Selling Real Property to Satisfy the Debts of a Decedent

Newsletter | Apr 17, 2017 | Shannon Laymon-Pecoraro, CELA

In Virginia, real property vests with the heirs of an estate unless the heirs are divested of legal title. As a result, it is settled law that unless a personal representative of the estate is granted an express power to sell the real estate of the decedent by Will, the personal representative must seek such authority from the Court. The Court will usually reserve granting such authority for good cause and is primarily granted when the assets of the estate exceed that value of the debts of a decedent

The personal representative of an estate (could be termed an Administrator or Executor) has a fiduciary duty to fully administer the estate of the decedent. In doing so, the personal representative must ensure that the debts of the estate are paid. When an estate is insolvent, there is a particular order in which such debts may be paid. A failure to pay the debts in the order prescribed by the Virginia Code could result in the personal representative being held personally liable for the debt

Specifically, when the assets of the estate are not sufficient to satisfy all the debts, the debts are to paid as follows:

  1. Costs and expenses of administration;
  2. Allowances afforded to a surviving spouse or dependent child under the Code of Virginia;
  3. Funeral expenses not to exceed $4,000;
  4. Debts and taxes with preference under federal law;
  5. Medical and hospital expenses of the last illness of the decedent, including compensation of persons attending him not to exceed $2,150 for each hospital and nursing home and $425 for each person furnishing services or goods;
  6. Debts and taxes due the Commonwealth;
  7. Debts due as trustee for persons under disabilities; as receiver or commissioner under decree of court of the Commonwealth; as personal representative, guardian, conservator, or committee when the qualification was in the Commonwealth; and for moneys collected by anyone to the credit of another and not paid over, regardless of whether or not a bond has been executed for the faithful performance of the duties of the party so collecting such funds;
  8. Debts and taxes due localities and municipal corporations of the Commonwealth; and
  9. All other claims.

Only after the debts are fully satisfied are beneficiaries of the estate entitled to benefit from the estate.

Since the problem usually arises with a decadent who owned real property that has vested with a beneficiary and there is just not a sufficient personal estate to satisfy the creditors, the Code of Virginia specifically provides that real property must sold when the personal property is insufficient to do so.

To enable a personal representative with the authority to engage in the sale of real estate, the personal representative, unless there is an express direction of sale under a Last Will and Testament, will often need the cooperation of the heirs and/or the granting of the power to sell the property. The Court, in granting such authority, divests the heirs of legal title and grants full authority over the property to the personal representative.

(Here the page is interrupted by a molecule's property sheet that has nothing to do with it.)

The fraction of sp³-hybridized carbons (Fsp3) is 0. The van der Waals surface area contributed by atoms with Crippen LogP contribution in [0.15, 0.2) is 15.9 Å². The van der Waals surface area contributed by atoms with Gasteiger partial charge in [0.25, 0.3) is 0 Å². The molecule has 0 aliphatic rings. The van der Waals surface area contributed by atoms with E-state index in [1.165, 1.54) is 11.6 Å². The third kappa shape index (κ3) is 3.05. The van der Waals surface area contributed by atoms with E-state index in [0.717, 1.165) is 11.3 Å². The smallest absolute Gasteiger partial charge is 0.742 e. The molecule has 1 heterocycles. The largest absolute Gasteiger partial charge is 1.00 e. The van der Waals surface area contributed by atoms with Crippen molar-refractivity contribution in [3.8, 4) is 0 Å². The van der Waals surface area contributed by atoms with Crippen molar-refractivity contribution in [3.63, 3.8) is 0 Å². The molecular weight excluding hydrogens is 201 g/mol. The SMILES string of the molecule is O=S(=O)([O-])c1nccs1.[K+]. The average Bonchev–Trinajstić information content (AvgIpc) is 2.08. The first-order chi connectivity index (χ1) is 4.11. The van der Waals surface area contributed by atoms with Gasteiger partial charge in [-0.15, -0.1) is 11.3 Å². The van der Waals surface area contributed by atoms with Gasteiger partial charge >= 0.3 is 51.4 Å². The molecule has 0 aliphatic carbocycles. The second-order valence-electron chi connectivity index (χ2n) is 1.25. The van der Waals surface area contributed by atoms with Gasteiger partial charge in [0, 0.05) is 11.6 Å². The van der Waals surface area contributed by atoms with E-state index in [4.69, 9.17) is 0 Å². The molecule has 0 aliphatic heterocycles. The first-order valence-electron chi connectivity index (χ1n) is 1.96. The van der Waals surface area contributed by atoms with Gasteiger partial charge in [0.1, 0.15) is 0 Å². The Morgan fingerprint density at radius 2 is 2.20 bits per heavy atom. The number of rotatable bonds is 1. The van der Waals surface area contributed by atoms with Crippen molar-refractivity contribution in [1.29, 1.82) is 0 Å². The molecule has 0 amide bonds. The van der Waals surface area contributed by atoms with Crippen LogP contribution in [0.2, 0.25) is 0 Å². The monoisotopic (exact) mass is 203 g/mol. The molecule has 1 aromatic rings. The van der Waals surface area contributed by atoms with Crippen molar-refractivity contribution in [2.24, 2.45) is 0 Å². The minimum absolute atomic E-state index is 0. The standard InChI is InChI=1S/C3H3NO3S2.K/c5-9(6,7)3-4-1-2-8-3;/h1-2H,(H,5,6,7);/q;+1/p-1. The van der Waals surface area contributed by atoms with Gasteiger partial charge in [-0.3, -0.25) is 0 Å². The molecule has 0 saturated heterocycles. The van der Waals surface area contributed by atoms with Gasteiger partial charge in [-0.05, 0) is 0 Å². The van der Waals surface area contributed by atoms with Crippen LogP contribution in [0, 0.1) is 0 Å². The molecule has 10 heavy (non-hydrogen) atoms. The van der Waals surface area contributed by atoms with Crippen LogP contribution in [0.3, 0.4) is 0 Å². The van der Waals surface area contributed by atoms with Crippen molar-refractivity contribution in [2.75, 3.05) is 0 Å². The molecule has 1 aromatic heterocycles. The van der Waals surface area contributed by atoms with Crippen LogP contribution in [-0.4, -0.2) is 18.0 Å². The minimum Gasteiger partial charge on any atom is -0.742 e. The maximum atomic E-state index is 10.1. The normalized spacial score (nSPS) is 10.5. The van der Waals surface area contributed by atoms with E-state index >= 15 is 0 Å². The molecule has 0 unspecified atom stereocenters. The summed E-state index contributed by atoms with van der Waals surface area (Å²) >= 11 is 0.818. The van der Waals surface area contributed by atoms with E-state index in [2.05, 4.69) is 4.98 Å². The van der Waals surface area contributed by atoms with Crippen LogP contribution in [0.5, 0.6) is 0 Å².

Ask Kit Kat – Affectionate Cats

Hook Law Center:  Kit Kat, are cats naturally affectionate, or do they tend to be aloof?

Kit Kat:  Well, according to some new research, cats really are naturally affectionate. Here’s what the latest research says. We have Oregon State University (OSU) to thank. In OSU’s own publication, Behavioral Processes, it was reported that cats frequently choose love from their parents over food. Dogs and tortoises were previously studied, so the researchers decided it was time to focus on cats. One researcher said, ‘Increasingly cat cognition research is providing evidence of their complex socio-cognitive and problem-solving abilities. Nonetheless, it is still common belief that cats are not especially sociable or trainable. This disconnect may be due, in part, to a lack of knowledge of what stimuli cats prefer, and thus may be most motivated to work for.’

In the study, a total of 50 cats (some from shelters, some were pets) were examined. They isolated the cats for a few hours from all stimulation such as human interaction, playing with toys, or being given food. After the deprivation period, the cats were given the option of interacting with humans, playing with toys, or eating. Only 37% of the cats chose food. Most of those opting for contact were quite content with chin rubbing. To top it off, they found no difference between the shelter cats and pet cats. These results confirm what my parents have long known. The 5 cats in our house love our parents, and miss them terribly when they go away. Someone comes in and feeds us and clean our litter while they are away, but it’s not the same. Even if they are gone one night, when they come back, we cuddle up to them with purring, and they, in turn, pet us to our hearts’ content! (Kelli Bender, “Study: Your Cat Probably Loves You More Than It Loves Food (Take that, Dogs!), People, March 28, 2017)

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